Texas Gov. Rick Perry relied heavily on large donors and money from his home state to fund his bid for the Republican presidential nomination, a new fundraising report shows.

Perry took in $9.7 million from donors in Texas, more than half of the $17 million raised by his campaign during the quarter that ended Sept. 30, according to the report filed Saturday.

Perry’s campaign raised $12.3 million from donors giving the maximum $2,500 contribution allowed by law. About 4 percent of his fundraising came from small donors giving less than $200 at a time, a much smaller share than most of his competitors.

“We’ve received donations from all 50 states, and the governor’s been in this less than eight weeks,” Perry spokesman Mark Miner said. “We’ve raised a considerable amount of money in a short time.”

Perry’s lean campaign operation spent $2.1 million during the quarter and racked up $339,000 in debts to outside vendors.

Perry’s total puts him at the top of the Republican field in fundraising, but his reliance on maxed-out donors who are legally prohibited from contributing more means it will require a lot of work to continue raising money in light of the candidate’s recent collapse in the polls.

Former Massachusetts governor Mitt Romney came in second behind Perry, raising $14 million while spending $12 million on a growing campaign operation.

Romney’s report shows a heavy reliance on the financial sector for his donations. Employees of Goldman Sachs have given Romney $293,000 and Credit Suisse employees account for an additional $180,000. Romney spokeswoman Andrea Saul attributed the campaign’s fundraising to frustration with President Obama’s handling of the economy.

Perry’s biggest source of cash was the employees of Ryan, a Texas tax and accounting firm run by G. Brint Ryan, a supporter of the governor. The company’s employees gave $158,000 to Perry’s campaign.

Obama dwarfed his GOP competition, raising $70 million for his campaign and the Democratic Party in the third quarter. The biggest source of cash for Obama was Microsoft, whose employees have given $316,000 to the president and the Democratic National Committee since March.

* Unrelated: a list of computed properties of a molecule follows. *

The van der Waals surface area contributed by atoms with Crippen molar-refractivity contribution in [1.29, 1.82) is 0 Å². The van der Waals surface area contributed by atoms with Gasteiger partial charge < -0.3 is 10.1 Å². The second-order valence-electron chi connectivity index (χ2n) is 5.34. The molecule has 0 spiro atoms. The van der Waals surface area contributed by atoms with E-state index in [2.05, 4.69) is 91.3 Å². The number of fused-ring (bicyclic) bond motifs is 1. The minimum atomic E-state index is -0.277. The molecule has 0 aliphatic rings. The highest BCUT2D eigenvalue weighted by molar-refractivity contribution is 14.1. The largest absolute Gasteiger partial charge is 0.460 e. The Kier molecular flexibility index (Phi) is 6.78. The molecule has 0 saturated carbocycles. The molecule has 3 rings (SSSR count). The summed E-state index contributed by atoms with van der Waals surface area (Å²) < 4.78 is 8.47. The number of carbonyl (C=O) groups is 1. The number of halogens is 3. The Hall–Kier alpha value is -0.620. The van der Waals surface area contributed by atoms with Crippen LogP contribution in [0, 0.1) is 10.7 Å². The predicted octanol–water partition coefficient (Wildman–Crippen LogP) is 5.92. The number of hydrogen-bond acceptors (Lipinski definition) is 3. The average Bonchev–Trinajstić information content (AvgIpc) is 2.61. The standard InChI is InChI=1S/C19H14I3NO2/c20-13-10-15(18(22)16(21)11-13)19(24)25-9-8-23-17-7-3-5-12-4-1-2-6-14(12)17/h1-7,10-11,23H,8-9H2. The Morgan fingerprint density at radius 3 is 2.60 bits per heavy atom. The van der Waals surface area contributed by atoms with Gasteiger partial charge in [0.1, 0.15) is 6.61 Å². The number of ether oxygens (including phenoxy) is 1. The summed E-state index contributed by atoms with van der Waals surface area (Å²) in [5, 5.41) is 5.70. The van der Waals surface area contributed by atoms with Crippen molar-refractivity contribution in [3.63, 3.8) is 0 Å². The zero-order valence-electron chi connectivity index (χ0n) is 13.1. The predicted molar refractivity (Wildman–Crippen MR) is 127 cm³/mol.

Businessman Herman Cain’s campaign raised $2.8 million in the quarter, including a $175,000 personal loan to his campaign, according to his disclosure report. Cain raised more than half his money, $1.5 million, from small donors and had $1 million left in the bank at the end of September. His rise in polls has boosted fundraising in the two weeks since the end of the reporting period, Cain said Saturday at a campaign stop and book signing in Tennessee.

Rep. Ron Paul (R-Tex.) reported raising $3.8 million in contributions from people giving less than $200, far more than the three front-runners in the race. Altogether Paul raised $8.3 million, including a $500,000 transfer from his congressional campaign, according to a new filing. He spent the money almost as fast as he took it in, with $7.5 million in expenditures.

Paul’s campaign has a reliable roster of supporters willing to fund his bid for the nomination, but he has so far been unable to appeal to a broader swath of the Republican electorate. Paul’s support has been stable at 10 percent or 11 percent of Republican and GOP-leaning independents in the three most recent Washington Post-ABC News polls.

Former Pennsylvania senator Rick Santorum reported raising less than $1 million in the third quarter. He had $190,000 in the bank to fund his campaign, while he owed vendors $72,000. The report shows the challenge that Santorum faces getting his message to voters in a crowded Republican nomination contest.

Rep. Michele Bachmann (R-Minn.) raised $4.1 million in the third quarter but spent $6 million. Her campaign had $1.5 million in the bank at the end of September and was $550,000 in debt.